Ankara- While Turkey has pointed out that it continues to meet Qatar’s daily needs since the announcement of the boycott by Saudi Arabia, Bahrain, the UAE and Egypt early June, financial sources confirmed that transactions between the two countries are carried out in cash and dollars, based on Turkish suppliers requests, and not through bank transactions.
The Qatari Riyal has witnessed a significant decline since the beginning of the crisis, prompting some global banks to stop dealing with it.
Qatar Sovereign Fund has liquefied some of its foreign investments and convert them to dollars as they were estimated to be $50 billion, according to some Qatari financial sources.
Sources noted that the liquidity was transferred to Qatar, Iran and Turkey to pay for the consuming products as Turkish and Iranian suppliers have conditioned for receiving their money cash and in dollars rather than receiving them through bank transfers as usual.
Ankara announced that it has sent 197 cargo planes, 16 trucks and one ship to Qatar to meet its daily needs.
At a meeting with Turkish Economy Minister Nihat Zeybekci in Ankara, Qatar’s Economy Minister Ahmed bin Jassim Al Thani said Doha’s sea and air trade was continuing without disruption despite sanctions.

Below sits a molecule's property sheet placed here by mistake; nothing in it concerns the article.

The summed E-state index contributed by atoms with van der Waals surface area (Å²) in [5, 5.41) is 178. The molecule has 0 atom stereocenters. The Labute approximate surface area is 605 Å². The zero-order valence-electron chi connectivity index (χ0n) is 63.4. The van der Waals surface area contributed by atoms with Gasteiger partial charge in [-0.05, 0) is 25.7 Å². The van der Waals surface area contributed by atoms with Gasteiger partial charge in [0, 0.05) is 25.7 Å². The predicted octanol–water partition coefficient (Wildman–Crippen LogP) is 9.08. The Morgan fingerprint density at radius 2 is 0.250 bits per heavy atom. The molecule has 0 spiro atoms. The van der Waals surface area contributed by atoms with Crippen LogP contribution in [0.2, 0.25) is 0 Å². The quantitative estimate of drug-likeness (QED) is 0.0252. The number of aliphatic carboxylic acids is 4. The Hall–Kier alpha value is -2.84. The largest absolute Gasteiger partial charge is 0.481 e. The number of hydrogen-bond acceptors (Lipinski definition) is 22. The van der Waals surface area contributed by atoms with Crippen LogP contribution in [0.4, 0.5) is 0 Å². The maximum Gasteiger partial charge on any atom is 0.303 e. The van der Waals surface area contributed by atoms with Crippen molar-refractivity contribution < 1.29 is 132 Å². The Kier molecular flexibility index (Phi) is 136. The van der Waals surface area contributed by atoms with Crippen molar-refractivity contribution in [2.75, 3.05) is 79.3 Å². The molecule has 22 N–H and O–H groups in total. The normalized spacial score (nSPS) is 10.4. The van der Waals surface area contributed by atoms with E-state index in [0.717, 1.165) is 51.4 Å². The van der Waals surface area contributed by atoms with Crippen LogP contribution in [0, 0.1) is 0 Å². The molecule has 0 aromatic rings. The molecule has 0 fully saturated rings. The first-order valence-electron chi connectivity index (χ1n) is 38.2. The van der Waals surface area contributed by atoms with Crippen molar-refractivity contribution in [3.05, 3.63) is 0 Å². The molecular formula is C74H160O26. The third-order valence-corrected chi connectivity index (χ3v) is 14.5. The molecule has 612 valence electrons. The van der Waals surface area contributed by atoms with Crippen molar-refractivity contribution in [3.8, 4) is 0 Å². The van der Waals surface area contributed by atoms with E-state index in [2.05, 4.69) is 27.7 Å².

For his part, Zeybekci said that Doha has received the shipments after paying for all the products cash.
“We are carrying out business and sending different commodities through signed agreements between the two parties,” Zeybekci added.
“So far, Turkey has exported 15,000 tons of supplies to Qatar. During this period, the total value of our exports to Qatar has reached at some $15 million,” he said.
“We hope the ongoing blockade will soon end and everything will go back to normal. We hope that the issues between the brotherly Arab countries will be resolved within the bounds of brotherhood,” Zeybekci added.
On how Qatar is dealing with the ongoing blockade, al-Thani said: “Qatar’s economy is very strong. Our economy has always shown resilience in the face of regional and global economic crises”.